But I know that it’s not about fame or fortune or prizes. It’s always about the work, about the ability to touch another person’s life by reaching deep into your own, by being as fearless as you can be. That’s how you do it.
Caroline Leavitt is the two-times New York Times Bestselling author, of Is This Tomorrow and Pictures of You, as well as the critically acclaimed author of 11 other novels. A book critic for People, The San Francisco Chronicle and the Boston Globe, she teaches novel writing online for Stanford and UCLA Writers Program Extension, and works with private clients. A recipient of the New York Foundation of the Arts Fellowship and a Goldenberg Fiction Prize winner, she is also a finalist in the Sundance Screenwriting Fellowships and the Nickelodeon Screenwriting Fellowships. Her stories and essays have appeared in the New York Times “Modern Love,” Salon, Real Simple, and many anthologies.
GIRLS IN TROUBLE
Indie Next Pick; The Detroit Free Press/Magic 105.1 May Book Club Selection; Mostly Fiction’s Top Fiction for 2004; Foreign Rights Sold to Sweden, England, Holland and China; Recommended for Book Clubs, The Chicago Sun-Times; top ten pick in the UK’s Mango Book Club!; Donna Karan New York “books to take on the road with you” pick; “Must Read” Bookclub selection in Working Mother Magazine; Bookclub selection for DearReader.com and Seventeen Magazine Book Club; More Magazine “Must Read”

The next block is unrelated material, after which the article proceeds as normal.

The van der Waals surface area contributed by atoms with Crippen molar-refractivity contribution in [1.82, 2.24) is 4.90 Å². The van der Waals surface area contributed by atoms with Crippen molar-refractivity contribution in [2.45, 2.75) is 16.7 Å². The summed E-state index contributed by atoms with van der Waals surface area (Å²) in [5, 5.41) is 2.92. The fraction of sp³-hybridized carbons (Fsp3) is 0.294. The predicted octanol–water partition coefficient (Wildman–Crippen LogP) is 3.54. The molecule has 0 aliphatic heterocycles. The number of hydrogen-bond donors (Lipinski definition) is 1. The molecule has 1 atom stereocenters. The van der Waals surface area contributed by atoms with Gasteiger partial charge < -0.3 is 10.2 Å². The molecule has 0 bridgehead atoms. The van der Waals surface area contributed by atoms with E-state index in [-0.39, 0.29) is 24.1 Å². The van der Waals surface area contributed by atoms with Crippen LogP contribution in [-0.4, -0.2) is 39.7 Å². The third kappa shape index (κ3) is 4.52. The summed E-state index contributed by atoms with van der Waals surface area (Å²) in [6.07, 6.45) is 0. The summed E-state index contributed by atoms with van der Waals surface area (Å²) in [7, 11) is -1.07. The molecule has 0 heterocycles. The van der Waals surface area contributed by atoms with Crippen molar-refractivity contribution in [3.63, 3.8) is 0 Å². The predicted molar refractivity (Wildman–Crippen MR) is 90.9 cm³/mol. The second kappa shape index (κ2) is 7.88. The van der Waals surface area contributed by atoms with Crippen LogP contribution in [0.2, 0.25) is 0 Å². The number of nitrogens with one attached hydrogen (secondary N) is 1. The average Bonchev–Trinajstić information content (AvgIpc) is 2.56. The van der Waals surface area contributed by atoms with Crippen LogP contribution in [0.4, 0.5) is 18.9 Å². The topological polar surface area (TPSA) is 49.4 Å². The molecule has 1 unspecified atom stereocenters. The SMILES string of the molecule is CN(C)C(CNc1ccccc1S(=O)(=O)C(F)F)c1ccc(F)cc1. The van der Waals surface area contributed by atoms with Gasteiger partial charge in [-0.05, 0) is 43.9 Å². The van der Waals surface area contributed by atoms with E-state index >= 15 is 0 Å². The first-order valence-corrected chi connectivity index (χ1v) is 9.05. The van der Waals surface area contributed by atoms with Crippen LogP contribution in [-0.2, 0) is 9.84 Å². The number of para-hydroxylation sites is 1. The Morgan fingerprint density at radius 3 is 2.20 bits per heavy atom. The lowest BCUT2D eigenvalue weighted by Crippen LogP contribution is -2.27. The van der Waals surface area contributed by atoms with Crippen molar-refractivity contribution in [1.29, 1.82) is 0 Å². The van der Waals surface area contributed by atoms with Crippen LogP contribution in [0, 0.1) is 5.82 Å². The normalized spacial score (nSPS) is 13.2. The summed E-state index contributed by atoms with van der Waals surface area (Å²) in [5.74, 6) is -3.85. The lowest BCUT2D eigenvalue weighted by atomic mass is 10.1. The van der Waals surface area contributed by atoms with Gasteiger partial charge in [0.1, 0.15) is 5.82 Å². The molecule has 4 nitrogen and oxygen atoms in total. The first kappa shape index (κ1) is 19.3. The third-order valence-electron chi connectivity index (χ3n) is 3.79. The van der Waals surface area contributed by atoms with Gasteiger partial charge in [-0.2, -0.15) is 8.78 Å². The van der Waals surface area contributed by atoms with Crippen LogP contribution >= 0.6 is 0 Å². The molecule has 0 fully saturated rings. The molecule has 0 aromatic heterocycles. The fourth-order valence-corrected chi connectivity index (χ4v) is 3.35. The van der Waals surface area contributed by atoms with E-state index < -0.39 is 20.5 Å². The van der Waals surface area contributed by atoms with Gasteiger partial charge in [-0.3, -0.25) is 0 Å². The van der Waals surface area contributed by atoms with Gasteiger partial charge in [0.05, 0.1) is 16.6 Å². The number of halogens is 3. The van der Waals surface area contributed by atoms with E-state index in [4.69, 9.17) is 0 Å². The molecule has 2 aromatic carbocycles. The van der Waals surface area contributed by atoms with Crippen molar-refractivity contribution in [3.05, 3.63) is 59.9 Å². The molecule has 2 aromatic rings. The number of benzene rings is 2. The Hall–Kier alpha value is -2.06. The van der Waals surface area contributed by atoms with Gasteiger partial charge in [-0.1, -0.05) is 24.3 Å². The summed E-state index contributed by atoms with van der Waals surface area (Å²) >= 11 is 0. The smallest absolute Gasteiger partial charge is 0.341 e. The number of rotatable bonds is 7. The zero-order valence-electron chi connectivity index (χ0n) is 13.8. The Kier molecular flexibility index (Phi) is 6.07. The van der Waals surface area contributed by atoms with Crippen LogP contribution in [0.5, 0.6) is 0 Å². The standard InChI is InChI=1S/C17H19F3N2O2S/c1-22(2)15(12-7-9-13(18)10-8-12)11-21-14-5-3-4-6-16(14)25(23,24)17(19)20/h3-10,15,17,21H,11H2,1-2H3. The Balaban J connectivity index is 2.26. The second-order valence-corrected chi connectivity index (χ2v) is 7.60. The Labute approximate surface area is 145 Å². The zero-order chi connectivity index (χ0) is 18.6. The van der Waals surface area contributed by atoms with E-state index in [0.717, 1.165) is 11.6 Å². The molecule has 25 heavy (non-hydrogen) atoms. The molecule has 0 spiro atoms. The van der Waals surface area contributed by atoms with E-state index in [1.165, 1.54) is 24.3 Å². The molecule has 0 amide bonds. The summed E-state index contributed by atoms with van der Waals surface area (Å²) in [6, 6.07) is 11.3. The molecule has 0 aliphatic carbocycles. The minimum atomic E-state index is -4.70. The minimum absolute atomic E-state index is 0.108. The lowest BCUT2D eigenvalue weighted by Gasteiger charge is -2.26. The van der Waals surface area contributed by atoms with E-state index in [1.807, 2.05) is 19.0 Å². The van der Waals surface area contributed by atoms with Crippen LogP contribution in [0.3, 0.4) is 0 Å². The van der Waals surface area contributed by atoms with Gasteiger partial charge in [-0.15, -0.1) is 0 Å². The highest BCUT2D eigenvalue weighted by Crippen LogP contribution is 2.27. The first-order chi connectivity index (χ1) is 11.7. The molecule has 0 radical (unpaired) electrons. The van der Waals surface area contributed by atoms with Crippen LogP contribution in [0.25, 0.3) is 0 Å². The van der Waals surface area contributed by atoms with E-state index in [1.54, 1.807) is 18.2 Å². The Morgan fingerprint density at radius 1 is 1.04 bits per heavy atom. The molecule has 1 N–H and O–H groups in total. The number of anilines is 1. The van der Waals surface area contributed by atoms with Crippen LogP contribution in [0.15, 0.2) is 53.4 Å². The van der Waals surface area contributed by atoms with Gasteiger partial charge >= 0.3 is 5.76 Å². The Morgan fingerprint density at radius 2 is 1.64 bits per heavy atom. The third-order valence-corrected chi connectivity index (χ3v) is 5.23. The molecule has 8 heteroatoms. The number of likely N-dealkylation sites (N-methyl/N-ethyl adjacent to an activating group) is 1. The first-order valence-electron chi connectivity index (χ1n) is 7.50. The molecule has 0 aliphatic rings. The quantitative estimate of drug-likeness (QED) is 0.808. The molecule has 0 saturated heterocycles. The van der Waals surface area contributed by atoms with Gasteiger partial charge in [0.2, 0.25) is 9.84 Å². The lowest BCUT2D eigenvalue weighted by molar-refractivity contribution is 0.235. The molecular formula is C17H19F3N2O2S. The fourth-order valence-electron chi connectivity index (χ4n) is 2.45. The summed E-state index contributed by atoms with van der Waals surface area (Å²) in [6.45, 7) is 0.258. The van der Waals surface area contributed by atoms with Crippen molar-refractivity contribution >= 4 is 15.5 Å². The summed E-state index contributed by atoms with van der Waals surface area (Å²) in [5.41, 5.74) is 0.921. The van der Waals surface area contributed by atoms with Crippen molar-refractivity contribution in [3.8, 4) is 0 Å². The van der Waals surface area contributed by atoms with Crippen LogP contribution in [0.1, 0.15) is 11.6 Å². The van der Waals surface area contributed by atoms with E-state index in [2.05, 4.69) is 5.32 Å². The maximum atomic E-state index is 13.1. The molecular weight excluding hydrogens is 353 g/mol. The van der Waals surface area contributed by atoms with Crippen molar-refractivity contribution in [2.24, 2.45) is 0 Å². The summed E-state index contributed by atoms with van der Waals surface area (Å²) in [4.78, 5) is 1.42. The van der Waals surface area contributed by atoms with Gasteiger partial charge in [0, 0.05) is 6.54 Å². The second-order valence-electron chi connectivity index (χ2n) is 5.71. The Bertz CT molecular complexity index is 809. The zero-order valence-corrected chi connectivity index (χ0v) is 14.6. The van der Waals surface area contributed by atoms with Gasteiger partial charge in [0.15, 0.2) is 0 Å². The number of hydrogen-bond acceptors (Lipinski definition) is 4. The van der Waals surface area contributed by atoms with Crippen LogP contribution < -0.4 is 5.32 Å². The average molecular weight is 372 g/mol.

IS THIS TOMORROW
A New York Times bestseller; USA Today Bestseller; Longlist Maine Readers’ Choice Award for Literary Fiction; May Indie Next Pick; WNBA 2103 Great Group Reads Selection; Jewish Book Council Bookclub Pick; San Francisco Chronicle Lit Pick, Editor’s Choice; Winner of Audiofile Earphones Award (audiobook narrated by Xe Sands)
“A seductive page-turner that ripples with an undercurrent of suspense and is fueled by the foibles of the human heart.”~ The Boston Globe, Karen Campbell
”Marvelous..captivating timely thriller.” ~The Los Angeles Times
PICTURES OF YOU